In 2003, Mr. Bachelder testified before a Senate committee on the subject of overpaid CEOs what Senator John McCain said at the time “angered many Americans.” Mr. Bachelder said he did not believe executive pay has “grown outrageously” and argued that generous pay was justified by the overriding importance of a CEO to a company’s success.
Economy & Economy
Dec. Dec. 23, 2020 at 8:59 p.m. ET
Mr. Bachelder closed his firm in 2012 and joined the national law firm McCarter & English at their Manhattan office as a special advisor at the age of 79. He continued to represent clients, lectured at Harvard, and write a monthly column for the New York Law Journal. Most recently, he wrote about the impact of Covid-19 on executive compensation.
For his part, perhaps unsurprisingly, Mr Bachelder was able to obtain impressive compensation for himself. Joseph Boccassini, managing partner at McCarter & English, said in an interview that Mr. Bachelder was billed at $ 1,115 an hour.
Joseph Elmer Bachelder III was born on November 13, 1932 in Fulton, Missouri, about 100 miles west of St. Louis. The family moved frequently.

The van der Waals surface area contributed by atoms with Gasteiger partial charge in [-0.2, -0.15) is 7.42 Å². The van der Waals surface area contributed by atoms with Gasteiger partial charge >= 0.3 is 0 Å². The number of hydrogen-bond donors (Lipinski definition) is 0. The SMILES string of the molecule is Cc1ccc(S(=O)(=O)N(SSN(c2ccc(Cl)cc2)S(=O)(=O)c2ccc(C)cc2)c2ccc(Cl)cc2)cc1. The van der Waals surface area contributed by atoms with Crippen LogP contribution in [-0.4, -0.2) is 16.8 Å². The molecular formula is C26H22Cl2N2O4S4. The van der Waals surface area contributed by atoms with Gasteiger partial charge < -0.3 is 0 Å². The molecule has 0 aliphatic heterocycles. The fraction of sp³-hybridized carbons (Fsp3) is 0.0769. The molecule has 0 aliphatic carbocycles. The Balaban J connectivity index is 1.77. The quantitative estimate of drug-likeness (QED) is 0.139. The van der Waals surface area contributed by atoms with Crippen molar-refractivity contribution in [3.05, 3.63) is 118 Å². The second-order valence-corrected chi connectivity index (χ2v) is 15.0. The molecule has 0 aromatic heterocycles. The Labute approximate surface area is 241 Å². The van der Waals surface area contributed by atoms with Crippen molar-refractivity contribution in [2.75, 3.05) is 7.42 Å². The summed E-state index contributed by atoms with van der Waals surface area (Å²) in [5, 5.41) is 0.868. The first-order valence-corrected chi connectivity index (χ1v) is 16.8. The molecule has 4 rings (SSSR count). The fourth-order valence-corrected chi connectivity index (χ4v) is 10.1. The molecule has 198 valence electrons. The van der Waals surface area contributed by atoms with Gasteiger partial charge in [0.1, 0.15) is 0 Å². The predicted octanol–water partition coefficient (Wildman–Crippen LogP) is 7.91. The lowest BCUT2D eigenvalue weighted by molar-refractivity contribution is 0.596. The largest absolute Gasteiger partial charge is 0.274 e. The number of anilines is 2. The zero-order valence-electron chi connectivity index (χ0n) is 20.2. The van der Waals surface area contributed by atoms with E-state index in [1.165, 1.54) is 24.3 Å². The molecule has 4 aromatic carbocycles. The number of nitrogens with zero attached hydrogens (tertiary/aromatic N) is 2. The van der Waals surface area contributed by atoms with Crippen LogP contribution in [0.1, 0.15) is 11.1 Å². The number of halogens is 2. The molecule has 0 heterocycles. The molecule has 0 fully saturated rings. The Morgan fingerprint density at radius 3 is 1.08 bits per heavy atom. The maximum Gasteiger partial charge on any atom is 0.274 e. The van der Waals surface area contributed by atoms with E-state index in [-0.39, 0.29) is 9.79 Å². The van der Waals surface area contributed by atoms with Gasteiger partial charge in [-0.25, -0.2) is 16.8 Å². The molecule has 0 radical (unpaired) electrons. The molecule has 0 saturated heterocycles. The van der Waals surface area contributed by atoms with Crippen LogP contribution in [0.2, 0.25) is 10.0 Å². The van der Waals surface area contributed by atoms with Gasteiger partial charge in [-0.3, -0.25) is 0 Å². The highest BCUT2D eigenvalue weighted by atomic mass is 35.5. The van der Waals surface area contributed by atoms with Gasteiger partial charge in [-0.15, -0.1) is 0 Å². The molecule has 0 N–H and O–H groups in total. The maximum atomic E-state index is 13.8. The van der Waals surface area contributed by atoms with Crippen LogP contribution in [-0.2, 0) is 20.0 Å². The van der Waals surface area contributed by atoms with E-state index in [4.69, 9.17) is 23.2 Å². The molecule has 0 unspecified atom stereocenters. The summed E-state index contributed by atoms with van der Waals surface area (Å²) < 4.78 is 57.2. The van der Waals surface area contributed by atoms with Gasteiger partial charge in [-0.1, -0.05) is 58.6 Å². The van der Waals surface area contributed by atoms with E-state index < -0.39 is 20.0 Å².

His mother, Frances Gray Bachelder, was a housewife and painter. His father, Joseph E. Bachelder Jr., was a professor and pollster who was the only one in his field to predict Harry S. Truman’s presidential victory in 1948.
His father’s statistical mind was believed to have influenced the mindset of Mr Bachelder, his sister Jane Johnson said in a telephone interview. He had “a computer chip for a brain,” she said.
Joseph graduated from Exeter Academy in New Hampshire in 1950 and magna cum laude from Yale University in 1955, the same year he married Louise Mason. He graduated from Harvard Law School in 1958 and practiced tax law before choosing executive compensation as his niche. He settled in Princeton early in his career and lived there for most of his life.